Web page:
There’s a problem with reading a thriller before you see it – you already know what’s going to happen. The same things that keep you turning the pages the first time round aren’t necessarily the same ones that keep you glued to the screen. But that’s okay, because I think they both come with their own benefits.

Firstly, you’re obviously going to see a film where you’ve read the book because you enjoyed it. I read Gone Girl to see what all the fuss was about, decided I wanted to be a part of that fuss (after leaving it nearly dangerously late to see it at the cinema) and then wanted to see how that translated on screen. Rather than wanting to see who was the abductee, I wanted to see how they adapted a complicated first person narrative into a coherent screenplay.

Sat in the cinema, my boyfriend turned to me and said ‘I hate that you know what will happen.’ I understand his frustration – seeing a film with a knowing person sat next to you grinning in anticipation is annoying at best – but it’s also actually where the bulk of my pleasure comes from when seeing adaptations. Yes, I love to be surprised at the cinema, but just as we tell the same family anecdotes over and over, there’s is a visceral pleasure in already knowing the retort.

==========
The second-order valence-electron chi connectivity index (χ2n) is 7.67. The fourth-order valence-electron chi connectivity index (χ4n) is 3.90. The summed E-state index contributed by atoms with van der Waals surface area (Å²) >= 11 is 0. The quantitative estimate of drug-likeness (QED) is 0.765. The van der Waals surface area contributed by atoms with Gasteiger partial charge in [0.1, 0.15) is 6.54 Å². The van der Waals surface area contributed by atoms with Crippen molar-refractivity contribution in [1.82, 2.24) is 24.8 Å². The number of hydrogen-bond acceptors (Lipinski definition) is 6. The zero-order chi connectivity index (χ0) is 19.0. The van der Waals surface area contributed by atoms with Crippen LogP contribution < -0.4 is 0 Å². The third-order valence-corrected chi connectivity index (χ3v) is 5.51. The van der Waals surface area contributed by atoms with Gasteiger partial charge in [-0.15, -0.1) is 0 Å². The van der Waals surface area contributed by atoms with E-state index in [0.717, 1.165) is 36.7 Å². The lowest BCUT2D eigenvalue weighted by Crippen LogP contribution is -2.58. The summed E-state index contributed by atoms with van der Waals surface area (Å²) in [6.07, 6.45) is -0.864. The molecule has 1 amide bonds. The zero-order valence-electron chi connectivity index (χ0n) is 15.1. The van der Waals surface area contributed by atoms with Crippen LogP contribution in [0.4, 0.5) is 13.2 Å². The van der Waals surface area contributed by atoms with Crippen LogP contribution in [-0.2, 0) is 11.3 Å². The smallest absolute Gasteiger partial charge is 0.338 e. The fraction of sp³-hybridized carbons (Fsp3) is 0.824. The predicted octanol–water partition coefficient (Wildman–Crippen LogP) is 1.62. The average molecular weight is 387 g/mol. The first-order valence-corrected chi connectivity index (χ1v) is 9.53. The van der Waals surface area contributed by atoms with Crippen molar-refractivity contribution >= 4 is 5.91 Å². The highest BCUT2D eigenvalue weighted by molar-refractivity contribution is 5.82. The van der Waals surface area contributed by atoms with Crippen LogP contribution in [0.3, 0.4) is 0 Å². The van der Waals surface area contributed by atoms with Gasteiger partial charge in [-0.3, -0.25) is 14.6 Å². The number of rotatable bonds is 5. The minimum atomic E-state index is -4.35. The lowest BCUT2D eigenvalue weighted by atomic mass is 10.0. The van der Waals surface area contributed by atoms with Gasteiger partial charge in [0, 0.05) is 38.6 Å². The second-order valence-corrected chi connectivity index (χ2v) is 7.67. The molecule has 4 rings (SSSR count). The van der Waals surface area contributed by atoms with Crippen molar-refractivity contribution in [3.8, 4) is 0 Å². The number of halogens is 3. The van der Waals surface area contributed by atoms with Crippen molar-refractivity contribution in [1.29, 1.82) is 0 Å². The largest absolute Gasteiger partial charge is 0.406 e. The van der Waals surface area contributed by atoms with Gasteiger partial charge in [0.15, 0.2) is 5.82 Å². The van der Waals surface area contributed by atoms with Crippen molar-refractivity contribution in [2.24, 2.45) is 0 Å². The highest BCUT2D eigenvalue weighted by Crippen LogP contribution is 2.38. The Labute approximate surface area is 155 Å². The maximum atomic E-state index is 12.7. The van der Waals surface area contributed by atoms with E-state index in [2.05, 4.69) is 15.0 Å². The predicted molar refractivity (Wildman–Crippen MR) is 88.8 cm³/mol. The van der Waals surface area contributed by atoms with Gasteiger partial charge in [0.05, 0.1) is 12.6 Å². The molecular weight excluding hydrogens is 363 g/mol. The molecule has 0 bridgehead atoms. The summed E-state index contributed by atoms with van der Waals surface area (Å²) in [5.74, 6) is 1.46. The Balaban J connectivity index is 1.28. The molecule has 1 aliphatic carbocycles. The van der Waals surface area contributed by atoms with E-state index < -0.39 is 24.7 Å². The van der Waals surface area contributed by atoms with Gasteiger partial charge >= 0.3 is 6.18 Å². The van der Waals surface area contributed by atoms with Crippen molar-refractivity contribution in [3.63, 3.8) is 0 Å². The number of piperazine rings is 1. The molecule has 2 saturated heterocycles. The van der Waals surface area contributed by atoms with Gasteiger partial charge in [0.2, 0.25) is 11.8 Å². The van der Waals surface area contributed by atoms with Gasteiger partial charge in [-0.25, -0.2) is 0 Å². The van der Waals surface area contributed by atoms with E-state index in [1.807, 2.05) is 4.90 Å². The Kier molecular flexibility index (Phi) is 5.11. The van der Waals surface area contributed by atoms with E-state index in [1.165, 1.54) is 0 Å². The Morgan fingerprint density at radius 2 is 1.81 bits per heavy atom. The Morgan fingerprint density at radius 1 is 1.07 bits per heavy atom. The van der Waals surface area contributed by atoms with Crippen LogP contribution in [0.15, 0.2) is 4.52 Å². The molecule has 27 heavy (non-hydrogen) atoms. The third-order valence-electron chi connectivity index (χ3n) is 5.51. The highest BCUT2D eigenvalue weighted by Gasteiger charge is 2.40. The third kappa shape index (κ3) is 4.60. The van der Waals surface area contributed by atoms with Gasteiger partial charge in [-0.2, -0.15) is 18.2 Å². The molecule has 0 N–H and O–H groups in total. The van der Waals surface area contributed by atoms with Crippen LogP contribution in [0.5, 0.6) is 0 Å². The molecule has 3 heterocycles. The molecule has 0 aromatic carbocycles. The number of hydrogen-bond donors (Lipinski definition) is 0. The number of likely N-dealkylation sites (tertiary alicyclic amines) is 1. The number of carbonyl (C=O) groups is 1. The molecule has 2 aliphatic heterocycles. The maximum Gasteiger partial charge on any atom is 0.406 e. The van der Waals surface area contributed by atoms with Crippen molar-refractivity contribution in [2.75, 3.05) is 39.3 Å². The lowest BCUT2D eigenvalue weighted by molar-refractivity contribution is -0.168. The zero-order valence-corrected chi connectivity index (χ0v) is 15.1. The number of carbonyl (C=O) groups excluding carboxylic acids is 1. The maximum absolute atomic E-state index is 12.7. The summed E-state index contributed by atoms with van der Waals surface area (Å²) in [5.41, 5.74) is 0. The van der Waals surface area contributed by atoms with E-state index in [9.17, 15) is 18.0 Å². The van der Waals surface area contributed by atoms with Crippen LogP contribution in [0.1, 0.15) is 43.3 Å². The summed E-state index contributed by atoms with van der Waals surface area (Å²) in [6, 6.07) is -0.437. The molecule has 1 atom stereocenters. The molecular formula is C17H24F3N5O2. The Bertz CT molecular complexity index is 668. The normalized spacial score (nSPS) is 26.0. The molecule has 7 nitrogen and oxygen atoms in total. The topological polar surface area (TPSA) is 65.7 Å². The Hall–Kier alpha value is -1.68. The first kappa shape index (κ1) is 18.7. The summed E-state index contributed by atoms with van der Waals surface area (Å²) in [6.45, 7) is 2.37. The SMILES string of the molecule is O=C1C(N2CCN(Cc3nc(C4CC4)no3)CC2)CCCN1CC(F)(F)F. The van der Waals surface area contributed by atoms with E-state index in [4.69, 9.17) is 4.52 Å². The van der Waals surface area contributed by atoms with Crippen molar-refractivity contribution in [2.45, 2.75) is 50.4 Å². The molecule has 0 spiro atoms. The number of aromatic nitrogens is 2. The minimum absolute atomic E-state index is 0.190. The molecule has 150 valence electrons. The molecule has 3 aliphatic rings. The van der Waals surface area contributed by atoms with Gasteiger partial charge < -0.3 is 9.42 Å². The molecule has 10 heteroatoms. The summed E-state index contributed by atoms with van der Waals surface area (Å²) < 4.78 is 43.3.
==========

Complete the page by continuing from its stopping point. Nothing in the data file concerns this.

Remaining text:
I think Gone Girl is definitely one of the more successful adaptations I’ve seen recently, and one that didn’t leave me feeling deflated as it undid all the joy I feel reading the first time round. It’s not always I feel like that. It’s was also very true to the book, though I felt, perhaps, that it would have been nice to have Nick narrate the first part a little more, as in the book. But then I’m not a screenplay writer. I am, however, sat on a train with another of Gillian Flynn’s books, Dark Places. So if you’ll excuse me…


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